counts = defaultdict(int)
Key = namedtuple('Key', 'a b c d')
for i in range(n):
a, b, c, d = values()
counts[Key(a, b, c, d)] += 1
return counts
def tuple_counter_update(n):
"""
Returns a Counter, keyed using a tuple. Uses Counter.update().
"""
from collections import Counter
counts = Counter()
for i in range(n):
a, b, c, d = values()
counts.update((a, b, c, d))
return counts
def tuple_counter_incr(n):
"""
Returns a Counter, keyed using a tuple. Uses Counter()[value] += 1.
"""
from collections import Counter
counts = Counter()
for i in range(n):
a, b, c, d = values()
counts[(a, b, c, d)] += 1
return counts
def namedtuple_counter_update(n):
"""
Returns a Counter, keyed using a namedtuple. Uses Counter.update()
"""
from collections import namedtuple, Counter
counts = Counter()
Key = namedtuple('Key', 'a b c d')
for i in range(n):
a, b, c, d = values()
counts.update(Key(a, b, c, d))
return counts
def namedtuple_counter_incr(n):
"""
Returns a Counter, keyed using a namedtuple. Uses Counter()[value] += 1.
"""
from collections import namedtuple, Counter
counts = Counter()
Key = namedtuple('Key', 'a b c d')
for i in range(n):
a, b, c, d = values()
counts[Key(a, b, c, d)] += 1
return counts
if __name__ == '__main__':
from timeit import Timer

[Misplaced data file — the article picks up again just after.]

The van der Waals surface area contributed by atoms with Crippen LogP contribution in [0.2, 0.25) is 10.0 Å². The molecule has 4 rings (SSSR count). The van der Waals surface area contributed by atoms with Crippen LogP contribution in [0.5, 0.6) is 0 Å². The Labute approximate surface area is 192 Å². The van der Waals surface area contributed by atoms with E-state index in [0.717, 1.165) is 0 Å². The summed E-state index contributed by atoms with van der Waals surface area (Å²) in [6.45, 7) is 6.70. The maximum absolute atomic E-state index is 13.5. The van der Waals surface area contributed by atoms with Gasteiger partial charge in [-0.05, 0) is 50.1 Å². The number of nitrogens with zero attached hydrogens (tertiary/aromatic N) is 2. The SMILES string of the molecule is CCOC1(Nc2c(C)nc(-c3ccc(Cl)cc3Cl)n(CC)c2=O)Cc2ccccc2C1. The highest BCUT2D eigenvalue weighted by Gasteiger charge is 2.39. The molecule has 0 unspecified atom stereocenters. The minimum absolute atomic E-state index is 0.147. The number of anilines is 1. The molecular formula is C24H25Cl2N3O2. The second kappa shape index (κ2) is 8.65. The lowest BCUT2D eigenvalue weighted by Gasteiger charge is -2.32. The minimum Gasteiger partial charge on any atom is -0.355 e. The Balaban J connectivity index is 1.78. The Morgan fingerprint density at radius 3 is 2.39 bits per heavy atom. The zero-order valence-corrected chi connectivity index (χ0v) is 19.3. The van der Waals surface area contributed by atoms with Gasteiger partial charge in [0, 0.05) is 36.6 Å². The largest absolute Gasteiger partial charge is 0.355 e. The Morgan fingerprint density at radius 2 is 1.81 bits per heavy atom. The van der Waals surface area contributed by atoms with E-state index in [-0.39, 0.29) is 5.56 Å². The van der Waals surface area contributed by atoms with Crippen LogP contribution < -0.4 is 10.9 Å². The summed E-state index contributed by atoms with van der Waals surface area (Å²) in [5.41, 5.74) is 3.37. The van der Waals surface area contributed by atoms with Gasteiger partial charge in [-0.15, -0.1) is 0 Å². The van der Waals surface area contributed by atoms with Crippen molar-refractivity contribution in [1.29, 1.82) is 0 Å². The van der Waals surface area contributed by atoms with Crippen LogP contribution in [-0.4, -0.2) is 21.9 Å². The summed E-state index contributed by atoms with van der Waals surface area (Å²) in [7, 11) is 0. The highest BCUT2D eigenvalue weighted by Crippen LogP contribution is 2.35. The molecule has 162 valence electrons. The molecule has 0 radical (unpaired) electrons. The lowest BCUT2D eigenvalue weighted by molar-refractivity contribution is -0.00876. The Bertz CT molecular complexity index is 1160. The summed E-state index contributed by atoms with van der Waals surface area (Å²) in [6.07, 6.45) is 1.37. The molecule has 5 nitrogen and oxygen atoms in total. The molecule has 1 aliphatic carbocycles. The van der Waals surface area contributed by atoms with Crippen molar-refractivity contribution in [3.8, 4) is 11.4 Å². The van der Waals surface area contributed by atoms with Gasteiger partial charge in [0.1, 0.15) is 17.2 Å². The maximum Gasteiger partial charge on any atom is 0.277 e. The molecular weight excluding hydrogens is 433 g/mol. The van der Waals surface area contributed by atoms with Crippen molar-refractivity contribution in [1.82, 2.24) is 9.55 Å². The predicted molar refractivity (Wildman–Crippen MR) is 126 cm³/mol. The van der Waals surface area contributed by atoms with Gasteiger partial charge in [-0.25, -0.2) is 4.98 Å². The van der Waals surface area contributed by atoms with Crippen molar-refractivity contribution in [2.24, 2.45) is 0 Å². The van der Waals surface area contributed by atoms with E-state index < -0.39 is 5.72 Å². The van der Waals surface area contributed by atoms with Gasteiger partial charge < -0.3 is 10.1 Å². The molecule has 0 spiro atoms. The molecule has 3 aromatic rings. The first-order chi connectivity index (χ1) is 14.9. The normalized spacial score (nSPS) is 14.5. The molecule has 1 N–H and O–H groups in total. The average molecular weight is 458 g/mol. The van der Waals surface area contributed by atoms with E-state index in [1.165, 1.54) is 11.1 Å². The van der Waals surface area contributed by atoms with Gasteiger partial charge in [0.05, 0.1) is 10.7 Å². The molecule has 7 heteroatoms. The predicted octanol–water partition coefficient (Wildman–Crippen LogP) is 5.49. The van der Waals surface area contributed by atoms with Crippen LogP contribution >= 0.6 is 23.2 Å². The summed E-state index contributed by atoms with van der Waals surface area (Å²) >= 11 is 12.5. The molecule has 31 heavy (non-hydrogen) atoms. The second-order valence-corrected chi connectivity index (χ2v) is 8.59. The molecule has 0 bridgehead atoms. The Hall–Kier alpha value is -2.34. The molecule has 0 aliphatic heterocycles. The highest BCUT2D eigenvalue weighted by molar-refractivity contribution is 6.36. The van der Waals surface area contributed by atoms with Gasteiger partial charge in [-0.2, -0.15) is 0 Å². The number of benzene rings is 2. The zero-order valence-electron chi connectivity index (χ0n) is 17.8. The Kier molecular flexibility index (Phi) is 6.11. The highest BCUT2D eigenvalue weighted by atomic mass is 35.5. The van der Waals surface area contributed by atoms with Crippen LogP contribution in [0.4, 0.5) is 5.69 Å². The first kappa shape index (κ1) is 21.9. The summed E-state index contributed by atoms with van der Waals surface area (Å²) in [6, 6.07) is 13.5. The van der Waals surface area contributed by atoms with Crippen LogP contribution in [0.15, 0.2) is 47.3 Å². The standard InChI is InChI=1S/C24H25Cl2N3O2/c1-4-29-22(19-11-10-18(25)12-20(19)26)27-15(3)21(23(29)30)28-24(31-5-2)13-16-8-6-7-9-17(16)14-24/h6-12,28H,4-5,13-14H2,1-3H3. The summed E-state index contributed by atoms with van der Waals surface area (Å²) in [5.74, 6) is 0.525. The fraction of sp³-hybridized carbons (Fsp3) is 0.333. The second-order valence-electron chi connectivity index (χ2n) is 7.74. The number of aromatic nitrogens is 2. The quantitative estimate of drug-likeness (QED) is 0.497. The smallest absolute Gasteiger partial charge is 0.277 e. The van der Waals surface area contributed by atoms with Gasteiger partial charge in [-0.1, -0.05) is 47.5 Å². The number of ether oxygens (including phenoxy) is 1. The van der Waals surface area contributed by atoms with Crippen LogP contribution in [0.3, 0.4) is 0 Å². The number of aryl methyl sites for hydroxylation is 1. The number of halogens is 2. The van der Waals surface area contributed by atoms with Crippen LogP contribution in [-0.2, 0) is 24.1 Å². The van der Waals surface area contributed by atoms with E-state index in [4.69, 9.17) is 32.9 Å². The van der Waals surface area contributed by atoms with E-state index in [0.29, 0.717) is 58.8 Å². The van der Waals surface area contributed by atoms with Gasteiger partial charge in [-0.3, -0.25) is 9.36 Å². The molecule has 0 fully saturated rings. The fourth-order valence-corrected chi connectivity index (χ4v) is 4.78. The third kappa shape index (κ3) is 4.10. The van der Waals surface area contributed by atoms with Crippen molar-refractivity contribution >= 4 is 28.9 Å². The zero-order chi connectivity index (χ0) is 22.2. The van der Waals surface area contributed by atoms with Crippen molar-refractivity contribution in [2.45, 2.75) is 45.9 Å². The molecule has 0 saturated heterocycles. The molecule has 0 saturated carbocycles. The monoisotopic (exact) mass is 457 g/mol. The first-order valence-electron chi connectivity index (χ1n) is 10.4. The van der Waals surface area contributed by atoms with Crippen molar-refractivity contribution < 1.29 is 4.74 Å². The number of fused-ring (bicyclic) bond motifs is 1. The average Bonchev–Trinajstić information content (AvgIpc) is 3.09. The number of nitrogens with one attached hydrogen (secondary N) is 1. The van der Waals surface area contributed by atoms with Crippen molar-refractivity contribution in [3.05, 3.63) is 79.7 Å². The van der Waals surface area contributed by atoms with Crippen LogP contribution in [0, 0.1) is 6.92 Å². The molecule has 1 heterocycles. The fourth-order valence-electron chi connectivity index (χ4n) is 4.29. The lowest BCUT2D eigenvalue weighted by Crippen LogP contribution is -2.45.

funcs = [nested_defaultdict,
tuple_defaultdict,
namedtuple_defaultdict,
tuple_counter_update,
tuple_counter_incr,
namedtuple_counter_update,
namedtuple_counter_incr]
# Credit to Raymond Hettinger for the following:
setup = 'from __main__ import %s' % ', '.join([x.__name__ for x in funcs])
for func in funcs:
stmt = '%s(%d)' % (func.__name__, 1000)
print(func.__name__, min(Timer(stmt, setup).repeat(7, 20)))
# eof
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dpifke commented Mar 29, 2012

Using CPython, tuples are slightly more efficient than nesting and namedtuples, and Counter is significantly slower than defaultdict:

dave@anarchy:~$ python --version
Python 2.7.2+
dave@anarchy:~$ python counter_test.py
nested_defaultdict 0.205599069595
tuple_defaultdict 0.188335895538
namedtuple_defaultdict 0.219454050064
tuple_counter 0.295751094818
namedtuple_counter 0.336565971375

Using PyPy, namedtuples perform significantly worse than regular tuples, but Counter and defaultdict are about equivalent:

dave@anarchy:~$ pypy --version
Python 2.7.2 (2346207d99463f299f09f3e151c9d5fa9158f71b, Feb 15 2012, 17:02:59)
[PyPy 1.8.0 with GCC 4.6.1]
dave@anarchy:~$ pypy counter_test.py
nested_defaultdict 0.031476020813
tuple_defaultdict 0.0274238586426
namedtuple_defaultdict 0.159631967545